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http://dx.doi.org/10.1111/bjh.17118DOI Listing
May 2021

Antiemetic prophylaxis in patients undergoing hematopoietic stem cell transplantation: a multicenter survey of the Gruppo Italiano Trapianto Midollo Osseo (GITMO) transplant programs.

Ann Hematol 2020 Apr 8;99(4):867-875. Epub 2020 Feb 8.

SODc Terapie Cellulari e Medicina Trasfusionale, AOU Careggi, Florence, Italy.

A survey within hematopoietic stem cell transplant (HSCT) centers of the Gruppo Italiano Trapianto Midollo Osseo (GITMO) was performed in order to describe current antiemetic prophylaxis in patients undergoing HSCT. The multicenter survey was performed by a questionnaire, covering the main areas on chemotherapy-induced nausea and vomiting (CINV): antiemetic prophylaxis guidelines used, antiemetic prophylaxis in different conditioning regimens, and methods of CINV evaluation. The survey was carried out in November 2016, and it was repeated 6 months after the publication of the Multinational Association of Supportive Care in Cancer (MASCC)/European Society for Medical Oncology (ESMO) specific guidelines on antiemetic prophylaxis in HSCT. The results show a remarkable heterogeneity of prophylaxis among the various centers and a significant difference between the guidelines and the clinical practice. In the main conditioning regimens, the combination of a serotonin receptor antagonist (5-HT-RA) with dexamethasone and neurokin receptor antagonist (NK1-RA), as recommended by MASCC/ESMO guidelines, increased from 0 to 15% (before the publication of the guidelines) to 9-30% (after the publication of the guidelines). This study shows a lack of compliance with specific antiemetic guidelines, resulting mainly in under-prophylaxis. Concerted strategies are required to improve the current CINV prophylaxis, to draft shared common guidelines, and to increase the knowledge and the adherence to the current recommendations for CINV prophylaxis in the specific field of HSCT.
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http://dx.doi.org/10.1007/s00277-020-03945-3DOI Listing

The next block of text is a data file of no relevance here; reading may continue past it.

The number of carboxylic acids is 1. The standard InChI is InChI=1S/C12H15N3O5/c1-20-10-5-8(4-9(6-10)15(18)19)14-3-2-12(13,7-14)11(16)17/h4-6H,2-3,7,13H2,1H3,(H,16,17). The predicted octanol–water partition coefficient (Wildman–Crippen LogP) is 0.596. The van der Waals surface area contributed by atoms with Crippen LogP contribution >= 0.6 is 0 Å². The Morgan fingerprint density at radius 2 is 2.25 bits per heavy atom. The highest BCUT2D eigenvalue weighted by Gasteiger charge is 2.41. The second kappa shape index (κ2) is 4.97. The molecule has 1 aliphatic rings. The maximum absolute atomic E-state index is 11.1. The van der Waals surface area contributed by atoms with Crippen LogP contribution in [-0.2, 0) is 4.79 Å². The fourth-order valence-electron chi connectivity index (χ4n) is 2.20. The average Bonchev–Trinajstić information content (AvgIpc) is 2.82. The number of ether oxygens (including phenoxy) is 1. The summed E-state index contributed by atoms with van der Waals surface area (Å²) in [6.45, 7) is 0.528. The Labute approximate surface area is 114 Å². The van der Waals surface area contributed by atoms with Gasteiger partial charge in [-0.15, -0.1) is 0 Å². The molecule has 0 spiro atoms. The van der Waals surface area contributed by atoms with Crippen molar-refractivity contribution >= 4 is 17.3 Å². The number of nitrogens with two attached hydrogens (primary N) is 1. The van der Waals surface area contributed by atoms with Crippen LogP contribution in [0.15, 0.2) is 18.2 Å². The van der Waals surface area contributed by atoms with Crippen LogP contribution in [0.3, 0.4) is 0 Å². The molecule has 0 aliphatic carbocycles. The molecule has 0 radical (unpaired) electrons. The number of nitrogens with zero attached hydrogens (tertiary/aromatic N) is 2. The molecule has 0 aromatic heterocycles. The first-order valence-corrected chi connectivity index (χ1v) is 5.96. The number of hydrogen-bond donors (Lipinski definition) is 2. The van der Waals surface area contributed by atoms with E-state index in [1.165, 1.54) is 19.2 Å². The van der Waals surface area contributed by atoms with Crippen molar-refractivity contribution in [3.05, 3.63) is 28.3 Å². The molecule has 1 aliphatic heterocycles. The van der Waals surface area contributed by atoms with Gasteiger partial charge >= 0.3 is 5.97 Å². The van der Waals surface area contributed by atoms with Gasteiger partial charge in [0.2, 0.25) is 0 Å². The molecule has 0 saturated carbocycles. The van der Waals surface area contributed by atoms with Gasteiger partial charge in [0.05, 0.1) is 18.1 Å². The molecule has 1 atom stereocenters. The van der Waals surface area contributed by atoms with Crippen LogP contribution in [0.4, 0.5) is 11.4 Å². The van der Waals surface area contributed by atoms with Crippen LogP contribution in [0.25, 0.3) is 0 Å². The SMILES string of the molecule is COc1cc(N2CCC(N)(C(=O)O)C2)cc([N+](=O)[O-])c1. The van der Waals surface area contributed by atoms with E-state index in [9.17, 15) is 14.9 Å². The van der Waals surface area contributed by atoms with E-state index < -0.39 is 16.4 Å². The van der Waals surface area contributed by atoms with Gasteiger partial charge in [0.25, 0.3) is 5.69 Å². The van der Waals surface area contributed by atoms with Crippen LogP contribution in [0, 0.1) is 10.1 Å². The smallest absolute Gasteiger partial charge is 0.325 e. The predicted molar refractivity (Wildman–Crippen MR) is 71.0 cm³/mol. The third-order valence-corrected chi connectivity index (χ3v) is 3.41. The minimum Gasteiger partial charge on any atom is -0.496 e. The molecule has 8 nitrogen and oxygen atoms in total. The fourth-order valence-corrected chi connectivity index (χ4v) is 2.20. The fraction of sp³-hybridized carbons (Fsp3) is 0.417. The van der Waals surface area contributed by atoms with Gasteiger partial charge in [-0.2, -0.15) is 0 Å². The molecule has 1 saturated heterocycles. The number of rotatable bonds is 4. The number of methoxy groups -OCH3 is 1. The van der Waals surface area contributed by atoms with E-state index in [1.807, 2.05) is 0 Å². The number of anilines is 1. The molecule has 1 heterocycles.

April 2020

Circulating plasma cells in newly diagnosed symptomatic multiple myeloma as a possible prognostic marker for patients with standard-risk cytogenetics.

Br J Haematol 2015 Aug 26;170(4):523-31. Epub 2015 May 26.

U.O.C. Ematologia e Trapianto di Cellule Staminali Emopoietiche, Ospedale Mazzoni, Ascoli Piceno, Italy.

Detection of circulating plasma cells (PCs) in multiple myeloma (MM) patients is a well-known prognostic factor. We evaluated circulating PCs by flow cytometry (FC) in 104 patients with active MM at diagnosis by gating on CD38(+)  CD45(-) cells and examined their relationship with cytogenetic risk. Patients had an average follow-up of 36 months. By using a receiver operating characteristics analysis, we estimated the optimal cut-off of circulating PCs for defining poor prognosis to be 41. Patients with high-risk cytogenetics (n = 24) had poor prognosis, independently of circulating PC levels [PC < 41 vs. PC ≥ 41: overall survival (OS) = 0% vs. OS = 17%, P = not significant (n.s.); progression-free survival (PFS) = 0% vs. 17%, P = n.s.]. Patients with standard-risk cytogenetics (n = 65) showed a better prognosis when associated with a lower number of circulating PCs (PC < 41 vs. PC ≥ 41: OS = 62% vs. 24%, P = 0·008; PFS = 48% vs. 21%, P = 0·001). Multivariate analysis on the subgroup with standard-risk cytogenetics confirmed that the co-presence of circulating PCs ≥ 41, older age, Durie-Salmon stage >I and lack of maintenance adversely affected PFS, while OS was adversely affected only by lactate dehydrogenase, older age and lack of maintenance. Our results indicate that the quantification of circulating PCs by a simple two-colour FC analysis can provide useful prognostic information in newly diagnosed MM patients with standard-risk cytogenetics.
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http://dx.doi.org/10.1111/bjh.13484DOI Listing
August 2015

Incidence and outcome of invasive fungal diseases after allogeneic stem cell transplantation: a prospective study of the Gruppo Italiano Trapianto Midollo Osseo (GITMO).